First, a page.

Car accidents are one of the most frustrating and upsetting events to throw a wrench in your already hectic schedule. Trust me, I know – I used to be the licensed adjuster who answered your phone calls when you called in about an auto claim on your insurance. Last week we talked all about the different car insurance coverages that may be available to you and what they mean. Today, we’re talking about car accidents.

Have you ever been in an accident before? If you’re lucky, probably not (knock on wood). But what happens if you are in one? What are your next steps?

Stay calm and assess the situation.

It can be jarring when you’re in an accident. You’re caught completely off guard, your adrenaline is pumping, and sometimes you’re not even sure what happened. Pause for a second. Assess your situation, where you are, where the other driver is, and get your bearings straight.

Are you in a safe place? If not, are you able to move to a safe place?

Make sure everyone’s okay.

If you have any passengers, make sure they’re okay. Are you or any of your passengers injured? Get out and talk to the other driver if possible. Is everyone in the other vehicle all right? Is anyone injured?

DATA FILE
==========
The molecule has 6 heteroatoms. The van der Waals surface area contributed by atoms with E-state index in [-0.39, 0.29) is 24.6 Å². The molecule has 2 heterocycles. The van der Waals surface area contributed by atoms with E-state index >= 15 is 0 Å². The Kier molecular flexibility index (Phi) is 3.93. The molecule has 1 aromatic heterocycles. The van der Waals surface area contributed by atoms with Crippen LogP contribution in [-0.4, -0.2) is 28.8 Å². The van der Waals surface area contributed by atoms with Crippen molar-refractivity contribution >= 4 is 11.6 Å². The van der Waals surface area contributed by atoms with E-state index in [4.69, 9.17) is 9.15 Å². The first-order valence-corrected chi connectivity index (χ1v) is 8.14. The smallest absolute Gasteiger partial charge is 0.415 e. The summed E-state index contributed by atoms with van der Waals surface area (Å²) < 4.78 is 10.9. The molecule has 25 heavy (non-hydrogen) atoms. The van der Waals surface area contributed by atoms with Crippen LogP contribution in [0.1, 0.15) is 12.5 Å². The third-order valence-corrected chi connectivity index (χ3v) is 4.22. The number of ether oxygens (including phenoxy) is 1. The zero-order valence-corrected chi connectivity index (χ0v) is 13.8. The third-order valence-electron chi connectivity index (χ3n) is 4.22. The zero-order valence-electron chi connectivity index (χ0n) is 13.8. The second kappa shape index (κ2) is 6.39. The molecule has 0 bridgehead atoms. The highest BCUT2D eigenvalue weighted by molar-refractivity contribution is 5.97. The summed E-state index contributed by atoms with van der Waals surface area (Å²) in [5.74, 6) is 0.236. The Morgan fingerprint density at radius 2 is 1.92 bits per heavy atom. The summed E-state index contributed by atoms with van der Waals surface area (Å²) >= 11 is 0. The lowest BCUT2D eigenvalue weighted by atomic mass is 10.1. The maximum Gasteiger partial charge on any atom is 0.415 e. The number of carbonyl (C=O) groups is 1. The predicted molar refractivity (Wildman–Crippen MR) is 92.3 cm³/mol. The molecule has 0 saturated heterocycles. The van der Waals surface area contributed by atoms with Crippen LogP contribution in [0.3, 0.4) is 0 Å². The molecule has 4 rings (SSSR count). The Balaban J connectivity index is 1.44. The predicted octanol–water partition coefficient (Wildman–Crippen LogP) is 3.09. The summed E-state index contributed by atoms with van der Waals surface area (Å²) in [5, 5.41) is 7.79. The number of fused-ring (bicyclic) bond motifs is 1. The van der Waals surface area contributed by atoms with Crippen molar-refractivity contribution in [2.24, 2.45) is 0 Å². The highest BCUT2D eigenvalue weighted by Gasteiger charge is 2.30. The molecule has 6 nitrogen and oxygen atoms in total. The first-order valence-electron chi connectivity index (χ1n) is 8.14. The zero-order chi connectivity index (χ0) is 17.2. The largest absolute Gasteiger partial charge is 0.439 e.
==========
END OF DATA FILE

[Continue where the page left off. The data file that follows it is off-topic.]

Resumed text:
*Pro Tip: If anyone is severely injured, or possibly has a head injury, call 911 right away.

Do not move any injured persons unless they’re in immediate danger. You don’t want to cause more harm than good.

Call police.

Someone needs to call police. Depending on your state, filing police reports when property damage is over a certain threshold, or if a person involved is injured, is mandatory. It’s always better to be safe than sorry.

However, if you live in a big city and no one was injured in the accident, police might not show up (especially if it happened on private property – and yes, that includes parking lots). In many big cities, police don’t visit the scene of an accident unless someone is injured or a vehicle can’t move and is blocking traffic.